Stimulating innovation in academic education

Five projects approved by the Utrecht Education Incentive Fund

In order to continue innovating and improving its education, Utrecht University (UU) annually makes funds available for innovative projects which contribute to the development of academic education. The assessment committee of the Utrecht Education Incentive Fund (Utrechts Stimuleringsfonds Onderwijs, USO) has selected five university-wide projects which focus on innovation in peer feedback, interdisciplinary collaboration, co-creation using innovative learning and communication tools, physical learning environments and the development of an interdisciplinary minor. In addition to innovation projects, proposals for the implementation of (USO) innovation results from one faculty in another faculty could also be submitted for the first time this year. Read more about the selected projects.

Inclusion and community building through peer feedback on language skills

The project 'Improving academic language skills: peer feedback from native speakers’ (referred to hereafter as Peer Feedback) is being expanded to the Faculties of Law, Economics and Governance and Social and Behavioural Sciences. At the same time, the innovation is being enhanced to include a buddy component for international students and a broader range of languages at the basic level. Within this broader Peer Feedback/Buddy approach, Dutch students will receive peer feedback from international students (native speakers) with regard to their language skills and, in turn, these Dutch students will be used as buddies for the participating international students.

Contact person: Pauline Hörmann (Law, Economics and Governance)

TIC TO TIC: Thematic Interdisciplinary Challenge TO Teach, Inspire and Change

This project aims to develop a UU-wide course concept in which Bachelor’s and Master’s students and Life-Long Learners (cross-level learning) from various disciplines collaborate on innovative solutions for issues which are put forward by social partners based on the strategic themes. This type of education is known as the Thematic Interdisciplinary Challenge (TIC). Co-creation is also applied in the concept.

Contact person: Mariet Hefting (Science)

Interdisciplinary Bachelor's course in the living past, new media and ICT

The aim of this project is to enable Bachelor's students to work on demand-driven, societal challenges in interdisciplinary teams and to bring them into contact with digital learning and communication tools. On behalf of stakeholders (including the Utrecht Archives) from the city of Utrecht, students of computer science, geosciences, humanities, social sciences and liberal arts and sciences are researching the social and historical values of urban heritage. The students then translate these values into stories which they shape with the aid of databases linked to augmented reality technology (AR) and citizen science. The project stimulates advanced digital literacy, cultural literacy and historical awareness among UU students. The course is being developed in co-creation with students and the teaching will take place in the Teaching & Learning Lab.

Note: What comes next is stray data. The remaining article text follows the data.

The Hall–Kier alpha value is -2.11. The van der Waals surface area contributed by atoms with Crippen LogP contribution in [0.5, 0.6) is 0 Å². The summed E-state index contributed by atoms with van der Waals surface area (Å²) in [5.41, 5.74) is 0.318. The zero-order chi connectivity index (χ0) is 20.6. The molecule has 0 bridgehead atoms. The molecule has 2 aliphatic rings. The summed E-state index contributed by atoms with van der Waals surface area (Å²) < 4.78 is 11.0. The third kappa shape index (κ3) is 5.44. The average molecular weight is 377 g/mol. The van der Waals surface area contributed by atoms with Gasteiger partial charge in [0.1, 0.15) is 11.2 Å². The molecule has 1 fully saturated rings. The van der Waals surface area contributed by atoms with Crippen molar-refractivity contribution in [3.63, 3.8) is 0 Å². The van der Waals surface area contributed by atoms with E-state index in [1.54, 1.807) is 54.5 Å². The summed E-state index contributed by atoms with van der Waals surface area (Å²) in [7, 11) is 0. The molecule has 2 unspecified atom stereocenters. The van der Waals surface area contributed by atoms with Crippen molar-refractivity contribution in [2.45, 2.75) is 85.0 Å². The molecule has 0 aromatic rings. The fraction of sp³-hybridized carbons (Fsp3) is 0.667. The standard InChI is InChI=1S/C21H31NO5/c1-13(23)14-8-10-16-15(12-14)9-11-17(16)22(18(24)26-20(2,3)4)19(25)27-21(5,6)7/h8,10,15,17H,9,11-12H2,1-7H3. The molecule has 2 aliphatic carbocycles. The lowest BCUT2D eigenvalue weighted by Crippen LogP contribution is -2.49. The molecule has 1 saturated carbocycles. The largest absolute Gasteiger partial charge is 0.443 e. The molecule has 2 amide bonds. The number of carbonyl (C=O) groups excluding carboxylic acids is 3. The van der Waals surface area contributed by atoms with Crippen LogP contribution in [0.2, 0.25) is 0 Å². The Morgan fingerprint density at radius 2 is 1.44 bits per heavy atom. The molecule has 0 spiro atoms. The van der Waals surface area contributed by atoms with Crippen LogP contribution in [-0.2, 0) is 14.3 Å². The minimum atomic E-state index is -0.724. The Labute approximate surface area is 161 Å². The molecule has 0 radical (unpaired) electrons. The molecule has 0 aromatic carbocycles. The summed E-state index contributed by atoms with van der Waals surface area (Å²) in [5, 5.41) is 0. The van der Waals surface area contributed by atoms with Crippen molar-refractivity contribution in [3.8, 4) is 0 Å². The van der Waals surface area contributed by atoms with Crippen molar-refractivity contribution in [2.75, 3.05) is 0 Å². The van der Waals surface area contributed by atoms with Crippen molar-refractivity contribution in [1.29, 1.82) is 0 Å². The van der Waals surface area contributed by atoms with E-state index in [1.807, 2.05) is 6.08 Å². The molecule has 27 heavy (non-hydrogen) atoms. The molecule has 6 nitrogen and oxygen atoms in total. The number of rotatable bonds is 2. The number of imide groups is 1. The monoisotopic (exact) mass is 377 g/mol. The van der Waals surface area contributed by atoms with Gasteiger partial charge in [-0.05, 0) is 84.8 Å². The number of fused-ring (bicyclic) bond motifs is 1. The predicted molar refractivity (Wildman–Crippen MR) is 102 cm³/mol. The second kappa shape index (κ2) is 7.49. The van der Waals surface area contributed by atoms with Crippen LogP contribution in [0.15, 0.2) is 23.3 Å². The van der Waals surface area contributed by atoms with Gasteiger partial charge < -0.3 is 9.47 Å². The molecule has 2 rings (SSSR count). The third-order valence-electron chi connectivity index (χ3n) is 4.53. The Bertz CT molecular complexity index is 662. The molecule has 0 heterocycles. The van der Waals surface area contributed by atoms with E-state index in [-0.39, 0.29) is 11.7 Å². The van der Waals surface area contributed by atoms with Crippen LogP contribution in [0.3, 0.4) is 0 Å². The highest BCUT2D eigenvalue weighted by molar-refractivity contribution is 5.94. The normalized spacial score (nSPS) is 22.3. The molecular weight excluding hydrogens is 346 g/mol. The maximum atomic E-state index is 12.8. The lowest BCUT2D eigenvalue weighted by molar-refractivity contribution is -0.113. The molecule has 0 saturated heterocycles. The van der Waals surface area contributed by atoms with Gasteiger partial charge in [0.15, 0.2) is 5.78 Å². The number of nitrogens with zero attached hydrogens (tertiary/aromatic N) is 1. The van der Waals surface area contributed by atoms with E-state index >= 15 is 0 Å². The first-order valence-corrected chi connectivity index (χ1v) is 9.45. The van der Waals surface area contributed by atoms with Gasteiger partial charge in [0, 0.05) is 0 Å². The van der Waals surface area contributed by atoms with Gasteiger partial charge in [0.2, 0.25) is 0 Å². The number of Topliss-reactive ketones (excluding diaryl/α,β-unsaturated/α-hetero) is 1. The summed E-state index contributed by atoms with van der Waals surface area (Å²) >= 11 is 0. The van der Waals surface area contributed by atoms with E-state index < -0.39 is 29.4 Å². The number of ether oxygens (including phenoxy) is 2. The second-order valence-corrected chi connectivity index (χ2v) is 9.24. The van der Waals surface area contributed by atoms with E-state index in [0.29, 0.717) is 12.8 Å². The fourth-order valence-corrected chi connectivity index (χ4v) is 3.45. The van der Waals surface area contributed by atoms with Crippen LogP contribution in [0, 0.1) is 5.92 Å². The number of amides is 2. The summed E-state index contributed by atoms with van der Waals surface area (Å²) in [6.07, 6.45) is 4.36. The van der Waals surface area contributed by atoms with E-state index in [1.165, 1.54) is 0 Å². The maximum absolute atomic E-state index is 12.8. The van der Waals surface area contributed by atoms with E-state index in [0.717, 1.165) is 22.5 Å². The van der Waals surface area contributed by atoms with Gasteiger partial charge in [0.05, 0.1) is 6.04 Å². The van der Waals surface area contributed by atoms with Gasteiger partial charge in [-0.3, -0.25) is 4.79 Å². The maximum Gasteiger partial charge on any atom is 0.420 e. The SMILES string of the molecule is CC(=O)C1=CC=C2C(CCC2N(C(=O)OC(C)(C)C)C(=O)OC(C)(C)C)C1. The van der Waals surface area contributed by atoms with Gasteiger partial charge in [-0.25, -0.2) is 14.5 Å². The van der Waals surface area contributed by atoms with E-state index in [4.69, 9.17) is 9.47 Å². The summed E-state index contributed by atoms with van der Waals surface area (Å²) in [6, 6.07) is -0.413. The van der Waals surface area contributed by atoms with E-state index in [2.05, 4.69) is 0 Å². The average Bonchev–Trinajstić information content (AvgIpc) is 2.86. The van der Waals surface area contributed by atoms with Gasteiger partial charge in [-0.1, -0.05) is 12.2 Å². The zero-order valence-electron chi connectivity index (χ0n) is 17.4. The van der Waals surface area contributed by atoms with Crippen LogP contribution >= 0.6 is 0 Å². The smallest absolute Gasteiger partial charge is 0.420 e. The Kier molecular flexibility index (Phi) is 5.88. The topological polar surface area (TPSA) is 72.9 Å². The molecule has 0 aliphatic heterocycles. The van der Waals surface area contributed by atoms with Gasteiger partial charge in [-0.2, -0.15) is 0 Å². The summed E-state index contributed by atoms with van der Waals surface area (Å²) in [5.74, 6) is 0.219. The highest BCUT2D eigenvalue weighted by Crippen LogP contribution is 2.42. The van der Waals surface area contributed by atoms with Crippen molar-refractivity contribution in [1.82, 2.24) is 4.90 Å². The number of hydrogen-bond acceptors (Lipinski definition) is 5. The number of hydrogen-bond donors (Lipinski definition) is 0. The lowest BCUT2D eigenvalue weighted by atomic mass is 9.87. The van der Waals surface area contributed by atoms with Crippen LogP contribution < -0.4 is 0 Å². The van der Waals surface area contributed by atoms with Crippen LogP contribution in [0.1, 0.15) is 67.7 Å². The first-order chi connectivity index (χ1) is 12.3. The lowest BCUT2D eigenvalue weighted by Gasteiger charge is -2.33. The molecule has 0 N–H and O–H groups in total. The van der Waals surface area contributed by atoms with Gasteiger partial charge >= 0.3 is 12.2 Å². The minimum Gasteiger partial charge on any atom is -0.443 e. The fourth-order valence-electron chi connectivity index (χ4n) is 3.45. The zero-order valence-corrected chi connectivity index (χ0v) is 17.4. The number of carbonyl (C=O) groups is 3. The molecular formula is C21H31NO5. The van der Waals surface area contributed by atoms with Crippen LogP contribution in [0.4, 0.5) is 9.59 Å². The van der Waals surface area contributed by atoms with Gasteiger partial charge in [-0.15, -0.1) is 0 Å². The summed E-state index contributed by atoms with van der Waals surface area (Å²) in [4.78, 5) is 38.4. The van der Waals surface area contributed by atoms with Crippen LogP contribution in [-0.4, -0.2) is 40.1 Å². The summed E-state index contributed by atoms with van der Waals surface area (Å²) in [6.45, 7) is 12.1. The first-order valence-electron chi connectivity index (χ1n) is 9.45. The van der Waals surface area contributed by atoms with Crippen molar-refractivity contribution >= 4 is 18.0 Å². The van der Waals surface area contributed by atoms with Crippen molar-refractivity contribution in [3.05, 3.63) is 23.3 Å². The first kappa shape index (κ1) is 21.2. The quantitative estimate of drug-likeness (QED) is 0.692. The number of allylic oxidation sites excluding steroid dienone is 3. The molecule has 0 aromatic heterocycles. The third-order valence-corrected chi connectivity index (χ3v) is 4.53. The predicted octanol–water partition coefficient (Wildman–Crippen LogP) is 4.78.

Contact person: Toine Pieters (Science)

Away from the limiting classroom: towards an integrated educational design, including supportive learning spaces

It seems that the physical learning environment has an impact on learning. This project provides insights into the question as to which kinds of stimulating didactics are possible without being hindered by a limiting classroom. In the project, nine lecturers redesign their course to ensure its optimal alignment with the learning objectives. The limiting classroom is disregarded during this process. They then design or select learning spaces which enable these learning activities. An increase in student interaction is the primary measure of success for these interventions; these are measured by means of questionnaires, focus group discussions and lesson observations. The project will produce a Learning Spaces handbook containing evidence-informed practices for facilitating interaction in and by means of an educational space.

Contact person: Jasper van Winden (Science)

Interdisciplinary Medical Humanities minor

A minor is being developed on the basis of successful previous collaborations between Humanities and Medicine in the field of medical humanities and in view of the changing healthcare sector and the associated shift in activities. The minor prepares Humanities and Medical students and professionals who have already graduated in the fields of care and health for important developments in healthcare. In the minor, pairs of Medicine and Humanities lecturers will organise courses on four themes: History and philosophy of medicine; Health, Technology, AI, big data and ethics; Health and (intercultural) communication and Art, health and disease.

Contact person: Tessa van Charldorp (Humanities) & Stefan van Geelen (Medicine)

Utrecht enables educational innovation

The university launched the Utrecht Education Incentive Fund (USO) in 2012. This enables the university to allow lecturers to innovate their own teaching. By means of the fund, the university underlines the importance which it attaches to high-quality education and supports good teaching. Every year, €1 million is available for university-wide projects, each funded to a maximum of €250,000. The project proposals are assessed by a committee answering to the Board of the Centre for Academic Teaching (CAT). In addition to the university-wide projects, the university makes 1 million euros available annually for small-scale, faculty projects. (Teams of) lecturers will be able to submit new proposals at the end of 2019 and the call will be published in June. Click here for more information about the options for submitting a proposal.